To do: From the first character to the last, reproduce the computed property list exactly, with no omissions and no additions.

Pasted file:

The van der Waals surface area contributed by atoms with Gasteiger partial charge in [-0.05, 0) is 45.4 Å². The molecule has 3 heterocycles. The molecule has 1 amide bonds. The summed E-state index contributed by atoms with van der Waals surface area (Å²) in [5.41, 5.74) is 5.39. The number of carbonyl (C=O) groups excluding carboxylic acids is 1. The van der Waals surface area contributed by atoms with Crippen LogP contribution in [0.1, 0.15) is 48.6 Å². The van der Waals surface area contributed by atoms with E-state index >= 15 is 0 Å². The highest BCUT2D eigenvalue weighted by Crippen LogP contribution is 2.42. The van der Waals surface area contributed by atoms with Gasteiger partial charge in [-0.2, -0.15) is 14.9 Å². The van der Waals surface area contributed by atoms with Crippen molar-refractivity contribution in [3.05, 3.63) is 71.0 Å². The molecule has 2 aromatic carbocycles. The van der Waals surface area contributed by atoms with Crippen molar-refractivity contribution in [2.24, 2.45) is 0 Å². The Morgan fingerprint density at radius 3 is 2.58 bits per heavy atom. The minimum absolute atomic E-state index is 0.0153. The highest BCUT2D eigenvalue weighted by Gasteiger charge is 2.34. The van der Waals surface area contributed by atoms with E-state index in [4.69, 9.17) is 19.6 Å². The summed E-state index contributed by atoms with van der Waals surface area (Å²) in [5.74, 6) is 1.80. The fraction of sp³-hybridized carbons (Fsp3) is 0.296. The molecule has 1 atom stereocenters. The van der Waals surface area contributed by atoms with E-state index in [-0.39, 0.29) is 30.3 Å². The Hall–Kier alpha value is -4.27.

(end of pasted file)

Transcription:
The van der Waals surface area contributed by atoms with Gasteiger partial charge in [-0.05, 0) is 45.4 Å². The molecule has 3 heterocycles. The molecule has 1 amide bonds. The summed E-state index contributed by atoms with van der Waals surface area (Å²) in [5.41, 5.74) is 5.39. The number of carbonyl (C=O) groups excluding carboxylic acids is 1. The van der Waals surface area contributed by atoms with Crippen LogP contribution in [0.1, 0.15) is 48.6 Å². The van der Waals surface area contributed by atoms with E-state index >= 15 is 0 Å². The highest BCUT2D eigenvalue weighted by Crippen LogP contribution is 2.42. The van der Waals surface area contributed by atoms with Gasteiger partial charge in [-0.2, -0.15) is 14.9 Å². The van der Waals surface area contributed by atoms with Crippen molar-refractivity contribution in [3.05, 3.63) is 71.0 Å². The molecule has 2 aromatic carbocycles. The van der Waals surface area contributed by atoms with Crippen molar-refractivity contribution in [2.24, 2.45) is 0 Å². The Morgan fingerprint density at radius 3 is 2.58 bits per heavy atom. The minimum absolute atomic E-state index is 0.0153. The highest BCUT2D eigenvalue weighted by Gasteiger charge is 2.34. The van der Waals surface area contributed by atoms with E-state index in [4.69, 9.17) is 19.6 Å². The summed E-state index contributed by atoms with van der Waals surface area (Å²) in [5.74, 6) is 1.80. The fraction of sp³-hybridized carbons (Fsp3) is 0.296. The molecule has 1 atom stereocenters. The van der Waals surface area contributed by atoms with E-state index in [-0.39, 0.29) is 30.3 Å². The Hall–Kier alpha value is -4.27.